This trade probably favors Detroit and would likely require a pick to go Houston’s way. Giving Houston the right to swap 1st round picks with the Pistons might tilt the scale just enough to make it fair. In this deal, Detroit gets a sharp-shooting SF (shooting 40% from three this year) in Parsons. Parsons isn’t a great rebounder or defender, but he’s a low-cost scorer who has added to his game every year in the league. Greg Smith fills Detroit’s new-found gap in the front court, becoming the first post player off the bench, and Garcia fills Singler’s role. Aaron Brooks is buried on Houston’s depth chart, and is merely a salary matching throw-in here. Meanwhile, Houston gets a steady presence to put next to Howard, an adequate wing and a high-potential project in Mitchell.

DET receives: G/F Arron Afflalo, SF Mo Harkless, PF Glen Davis, 2014 1st Rd pick (via Denver)
ORL receives: PF Greg Monroe, F Jonas Jerebko, SG Rodney Stuckey

In this deal, Detroit welcomes Arron Afflalo back, with arms wide open. Afflalo is having a career year, ranking 4th in Player Efficiency Rating (PER) among SGs. A lock-down defender with the ability to play SG or SF, Afflalo is shooting 41% from three (38.6% for his career). He’s a solution to a couple of the Pistons’ different problems. Harkless is a promising Small Forward with plenty of room to grow. Only 20 and in his second year in the league, Harkless is probably a year or two away from being a starter-quality player. Glen Davis is included as salary relief for Orlando, essentially trading his two years for Stuckey’s one. Orlando also gets Davis’ toxic personality away from their young core. Orlando includes Denver’s 1st round pick (probably late teens to early 20s) as compensation for taking Davis’ contract off their hands. This is essentially two deals in one. Afflalo and Harkless for Monroe and Jerebko; Stuckey for Davis and the 1st rd pick.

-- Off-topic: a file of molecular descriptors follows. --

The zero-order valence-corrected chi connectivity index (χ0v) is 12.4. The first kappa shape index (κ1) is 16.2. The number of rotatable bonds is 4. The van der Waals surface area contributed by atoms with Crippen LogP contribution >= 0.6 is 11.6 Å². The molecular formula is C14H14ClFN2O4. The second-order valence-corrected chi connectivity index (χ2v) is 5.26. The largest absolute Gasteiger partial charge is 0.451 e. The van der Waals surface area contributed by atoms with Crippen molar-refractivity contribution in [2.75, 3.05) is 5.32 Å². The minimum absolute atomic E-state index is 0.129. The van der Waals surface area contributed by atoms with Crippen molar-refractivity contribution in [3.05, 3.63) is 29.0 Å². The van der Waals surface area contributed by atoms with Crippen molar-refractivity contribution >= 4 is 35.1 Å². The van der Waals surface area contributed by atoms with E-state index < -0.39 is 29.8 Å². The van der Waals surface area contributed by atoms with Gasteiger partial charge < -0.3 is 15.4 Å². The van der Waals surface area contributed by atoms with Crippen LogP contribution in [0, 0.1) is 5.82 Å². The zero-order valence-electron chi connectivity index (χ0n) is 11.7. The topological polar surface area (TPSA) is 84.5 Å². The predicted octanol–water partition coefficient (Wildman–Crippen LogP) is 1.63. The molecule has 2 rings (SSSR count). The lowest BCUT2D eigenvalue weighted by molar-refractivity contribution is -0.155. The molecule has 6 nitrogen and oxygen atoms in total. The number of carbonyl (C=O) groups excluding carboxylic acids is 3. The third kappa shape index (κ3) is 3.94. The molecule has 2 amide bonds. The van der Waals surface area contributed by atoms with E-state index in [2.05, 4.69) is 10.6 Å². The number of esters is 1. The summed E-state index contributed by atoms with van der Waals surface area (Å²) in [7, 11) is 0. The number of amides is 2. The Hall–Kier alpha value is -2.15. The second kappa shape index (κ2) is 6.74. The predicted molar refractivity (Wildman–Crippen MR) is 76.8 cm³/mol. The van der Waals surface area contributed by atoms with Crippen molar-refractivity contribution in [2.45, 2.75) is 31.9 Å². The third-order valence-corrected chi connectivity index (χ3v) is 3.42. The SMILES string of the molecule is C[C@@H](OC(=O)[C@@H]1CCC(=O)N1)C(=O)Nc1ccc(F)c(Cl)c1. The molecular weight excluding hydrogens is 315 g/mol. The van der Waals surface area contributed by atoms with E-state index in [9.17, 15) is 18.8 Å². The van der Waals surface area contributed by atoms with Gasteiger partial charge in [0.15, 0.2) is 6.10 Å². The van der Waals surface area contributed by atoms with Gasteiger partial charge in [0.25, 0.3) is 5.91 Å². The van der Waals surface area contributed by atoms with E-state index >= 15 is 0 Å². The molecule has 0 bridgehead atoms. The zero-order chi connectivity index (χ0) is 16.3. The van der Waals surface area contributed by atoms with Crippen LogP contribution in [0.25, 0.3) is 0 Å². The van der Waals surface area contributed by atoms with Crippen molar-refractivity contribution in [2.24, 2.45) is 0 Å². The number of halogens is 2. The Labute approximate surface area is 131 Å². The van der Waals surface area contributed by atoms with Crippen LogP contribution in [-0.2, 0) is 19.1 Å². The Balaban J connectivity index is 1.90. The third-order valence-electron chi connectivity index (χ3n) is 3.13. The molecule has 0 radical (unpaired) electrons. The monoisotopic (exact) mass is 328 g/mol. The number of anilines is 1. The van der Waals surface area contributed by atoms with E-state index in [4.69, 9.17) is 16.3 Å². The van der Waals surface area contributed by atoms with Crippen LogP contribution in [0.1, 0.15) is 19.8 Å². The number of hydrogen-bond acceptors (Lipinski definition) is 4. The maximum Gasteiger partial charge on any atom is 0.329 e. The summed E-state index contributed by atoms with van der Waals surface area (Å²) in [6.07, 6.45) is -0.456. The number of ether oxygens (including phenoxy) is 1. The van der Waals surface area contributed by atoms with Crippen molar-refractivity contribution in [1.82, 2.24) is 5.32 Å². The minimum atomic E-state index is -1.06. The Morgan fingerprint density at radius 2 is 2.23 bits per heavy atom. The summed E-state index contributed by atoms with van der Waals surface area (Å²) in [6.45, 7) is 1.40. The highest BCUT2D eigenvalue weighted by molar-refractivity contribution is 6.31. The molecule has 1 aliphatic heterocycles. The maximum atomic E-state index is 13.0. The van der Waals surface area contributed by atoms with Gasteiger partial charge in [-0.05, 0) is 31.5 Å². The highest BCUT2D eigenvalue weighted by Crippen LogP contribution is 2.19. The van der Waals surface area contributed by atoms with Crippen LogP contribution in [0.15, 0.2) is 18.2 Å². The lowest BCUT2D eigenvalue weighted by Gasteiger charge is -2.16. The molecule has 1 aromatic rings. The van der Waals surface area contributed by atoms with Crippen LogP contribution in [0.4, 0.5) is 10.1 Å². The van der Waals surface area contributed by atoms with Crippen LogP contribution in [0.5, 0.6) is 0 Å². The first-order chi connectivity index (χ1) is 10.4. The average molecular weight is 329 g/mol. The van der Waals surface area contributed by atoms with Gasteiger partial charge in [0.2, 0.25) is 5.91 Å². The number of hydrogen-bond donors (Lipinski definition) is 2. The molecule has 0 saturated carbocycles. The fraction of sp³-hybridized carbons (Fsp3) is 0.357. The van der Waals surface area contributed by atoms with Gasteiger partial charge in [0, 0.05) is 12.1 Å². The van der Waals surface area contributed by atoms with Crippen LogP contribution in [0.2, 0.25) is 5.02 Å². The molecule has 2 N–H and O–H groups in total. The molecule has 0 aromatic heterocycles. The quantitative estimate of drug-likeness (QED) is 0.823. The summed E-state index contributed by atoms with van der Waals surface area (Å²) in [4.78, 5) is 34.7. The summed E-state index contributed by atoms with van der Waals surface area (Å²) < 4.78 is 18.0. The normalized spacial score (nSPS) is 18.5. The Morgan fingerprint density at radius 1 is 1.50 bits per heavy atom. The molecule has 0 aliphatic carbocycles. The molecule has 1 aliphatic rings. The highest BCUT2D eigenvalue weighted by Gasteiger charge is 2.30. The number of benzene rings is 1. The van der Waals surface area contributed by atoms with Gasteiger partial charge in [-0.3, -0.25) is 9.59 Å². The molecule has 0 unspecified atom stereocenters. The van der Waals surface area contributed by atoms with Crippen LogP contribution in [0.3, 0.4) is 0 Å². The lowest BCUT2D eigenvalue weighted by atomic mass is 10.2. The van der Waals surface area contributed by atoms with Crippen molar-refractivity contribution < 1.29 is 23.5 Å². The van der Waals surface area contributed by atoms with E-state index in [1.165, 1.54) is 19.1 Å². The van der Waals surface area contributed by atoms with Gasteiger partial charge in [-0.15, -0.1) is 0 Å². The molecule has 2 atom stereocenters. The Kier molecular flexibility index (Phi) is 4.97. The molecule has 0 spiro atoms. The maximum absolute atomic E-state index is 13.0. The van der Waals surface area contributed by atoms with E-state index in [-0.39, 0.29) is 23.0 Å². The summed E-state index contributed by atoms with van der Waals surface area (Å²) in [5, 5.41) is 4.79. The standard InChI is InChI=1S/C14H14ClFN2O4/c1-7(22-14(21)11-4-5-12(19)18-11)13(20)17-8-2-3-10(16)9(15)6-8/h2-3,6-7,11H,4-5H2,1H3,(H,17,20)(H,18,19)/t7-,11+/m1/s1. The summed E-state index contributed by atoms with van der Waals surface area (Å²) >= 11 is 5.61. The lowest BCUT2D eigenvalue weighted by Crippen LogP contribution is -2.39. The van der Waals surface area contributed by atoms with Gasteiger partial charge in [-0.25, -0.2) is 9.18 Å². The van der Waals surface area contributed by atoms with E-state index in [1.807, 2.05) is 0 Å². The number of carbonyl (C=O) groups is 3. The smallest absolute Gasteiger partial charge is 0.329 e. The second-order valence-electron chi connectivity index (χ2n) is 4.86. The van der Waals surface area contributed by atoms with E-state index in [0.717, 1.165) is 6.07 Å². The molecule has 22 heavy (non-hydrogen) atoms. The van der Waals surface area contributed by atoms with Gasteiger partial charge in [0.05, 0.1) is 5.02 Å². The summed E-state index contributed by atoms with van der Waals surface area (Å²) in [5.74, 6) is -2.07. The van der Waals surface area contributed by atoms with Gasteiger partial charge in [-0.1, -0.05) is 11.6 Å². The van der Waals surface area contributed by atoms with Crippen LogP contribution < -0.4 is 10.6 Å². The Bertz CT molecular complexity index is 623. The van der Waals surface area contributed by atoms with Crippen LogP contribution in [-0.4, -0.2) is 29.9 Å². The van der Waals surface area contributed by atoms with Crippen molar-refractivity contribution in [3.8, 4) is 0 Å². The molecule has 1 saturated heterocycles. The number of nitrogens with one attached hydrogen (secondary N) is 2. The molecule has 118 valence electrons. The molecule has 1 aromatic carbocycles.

DET receives: SG Eric Gordon, PF Ryan Anderson, SG Anthony Morrow
NO receives: PF Greg Monroe, SG Rodney Stuckey, PF Charlie Villanueva, PF Tony Mitchell, 2015 or 2016 1st rd pick(top 10 protected)

This trade with New Orleans keeps Josh Smith at SF, slightly defeating the purpose of the exercise. However, Ryan Anderson works perfectly as a stretch four, opening up driving lanes for Smith and allowing Drummond to hover around the paint. Eric Gordon is a dynamic Shooting Guard when healthy. He would bring Detroit consistent scoring punch on the perimeter that it hasn’t had since Rip Hamilton’s glory days. Anthony Morrow is another option to stretch the floor for the Pistons’ big men. On the other side, New Orleans pairs Greg Monroe and Anthony Davis in a terrifying frontcourt of guys who complement each other well. Stuckey and Villanueva work as expiring deals for the Pelicans, Mitchell is a developing chip, and the 2015/2016 pick bridges the value gap. The pick could only be for 2015 if Detroit were to acquire another first rounder, as teams aren’t allowed to go two straight years without a 1st round pick.

Feel free to discuss these suggestions and offer your own in the comments. All trades meet the league’s salary requirements.